This is a journey into sound

Paul Whiting was responsible for setting up Sennheiser UK 25 years ago. He’s now president of strategic collaborations for the premium German headphones brand.
Sean Hannam asked him about the changes he has seen in the audio market and where he sees it heading in 2016 and beyond


Q: You set up Sennheiser UK as a wholly-owned subsidiary back in October 1990. You were managing director of the business. What can you remember about that time?
Paul Whiting:
It was a forced change. Hayden Labs [our distributor] became Denon UK, so there was a possible conflict of interest. Sennheiser decided to set up its own subsidiary, rather than go through a distribution network. That was a big decision, as it was only the second Sennheiser subsidiary – the first was Sennheiser France.

We started with three people. It was a difficult time. At the end of 1990, we were finding buildings and fulfilling emergency orders, but we got everything in place and 1991 was our first full year of trading. Setting budgets was difficult. We had ambitions and goals that were generated from market research, but fulfilling them was a challenge because the recession was biting.

The first couple of years were difficult, but then it was continual, substantial year-on-year growth for both our consumer and our professional business.

Sennheiser RS 185 wireless headphones
Sennheiser RS 185 wireless headphones

The demand for audio products has grown year on year and we’ve never looked back. We’ve seen our brand awareness increase dramatically.

When we first launched, hi-fi independents were very strong – we were pretty much going through those retailers. A lot of them are still around – some have disappeared and some have consolidated. We were also dealing with the likes of John Lewis and Dixons. It was a good mixture. 

Q: What’s your take on the current UK electrical retailing market?
I think the independent market is strong, but there are less of those types of dealers and more of the ‘independent multiples’. People are looking for retailers who have expertise and can give advice. We work with retailers to try and protect them, so they can keep customers. There’s a very strong place for the independent retailer today – they’re doing well, alongside the big retailers. There’s space for both of them and for the internet as well. 

Q: Sennheiser UK recently celebrated its 25th anniversary. What are the biggest changes you’ve seen over the past 25 years?
The consolidation of companies and organisations, because of changes in the marketplace, like the internet.

The internet is the biggest challenge for everyone. Retailers have had to learn how to deal with the internet. I think a lot of people still like to feel and touch [products]. You have to bring them into an environment where they can do that, but also where they can buy something that’s competitive. They can always find it cheaper, but people are starting to realise the benefit of service. Certain retailers have set up models where you can do all that – even buy products in-store in an internet environment. The whole market is still learning how they cope with the internet versus bricks-and-mortar and how the two live together.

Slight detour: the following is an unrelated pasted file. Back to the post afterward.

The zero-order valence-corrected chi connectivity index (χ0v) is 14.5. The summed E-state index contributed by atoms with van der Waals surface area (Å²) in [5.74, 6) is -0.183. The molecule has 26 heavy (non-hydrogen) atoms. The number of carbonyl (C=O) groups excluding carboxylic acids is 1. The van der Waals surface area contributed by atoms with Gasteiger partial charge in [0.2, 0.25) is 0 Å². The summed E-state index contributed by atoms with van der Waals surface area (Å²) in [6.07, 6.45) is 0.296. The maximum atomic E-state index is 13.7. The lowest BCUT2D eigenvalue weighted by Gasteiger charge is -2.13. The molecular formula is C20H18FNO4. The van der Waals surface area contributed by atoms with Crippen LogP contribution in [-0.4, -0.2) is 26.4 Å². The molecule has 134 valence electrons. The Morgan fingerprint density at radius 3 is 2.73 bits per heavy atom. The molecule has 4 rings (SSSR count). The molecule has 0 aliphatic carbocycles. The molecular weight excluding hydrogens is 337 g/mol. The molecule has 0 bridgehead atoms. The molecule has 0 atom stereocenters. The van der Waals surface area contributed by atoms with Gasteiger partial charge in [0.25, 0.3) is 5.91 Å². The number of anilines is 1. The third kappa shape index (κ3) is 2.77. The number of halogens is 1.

Q: What trends are you seeing in headphones at the moment? Has the bubble burst for fashion headphones?
PW: Sennheiser is not in the fashion market. Based on our heritage, we’re a company that looks for quality. There’s a definitely a change in people’s listening – they are realising that there is high-res audio out there. We’ve seen a massive increase in the availability of high-res audio to download and high-res players. That’s generated new listeners who are looking for quality products – that’s where Sennheiser fits in.

It’s early days for high-res, but more companies are coming into the market and people are realising the benefits. I can see it growing.

Q: What will be the big trends in headphones and audio for 2016?
There will be a continuation of people listening to quality music on the move, but more towards wireless technology – not just Bluetooth, but also wi-fi. There are lots of different technologies, but wireless is definitely the direction. We did some work with Westfield [shopping centre] recently and a lot of people were asking for wireless products – around 50 per cent of enquiries.

People will start to look for more high-quality wireless as part of what’s going on around the connected home. There will be developments in immersive audio, which is something Sennheiser is looking at. There’s a lot of interest in getting sound around you in a 3D effect. Gaming is part of that and then we start moving into augmented reality.

Q: You are now president of strategic collaborations? What does your latest role involve?
I’ve put together a team to focus on partnerships, music and corporate-related collaborations and artist relations with our live sound side of the business. It was something I wanted to do. On one side, we work with artists like Adele and Ed Sheeran, and on the other we’re developing partnerships with Westfield. They’re the extremes of what we do.

Q: What is in the future for Sennheiser?
It’s important for any company to stick with its core business – we are an audio company. We’re focusing very heavily on a premium approach to the market.

Q: You’ve been with Sennheiser for over 40 years. What’s kept you there for so long?
I’m a big fan of music and entertainment and I’m passionate about audio. That’s been my drive during the 40 years I’ve been in the industry. Why did I stay working for one company? If you work for the best, you stay with the best.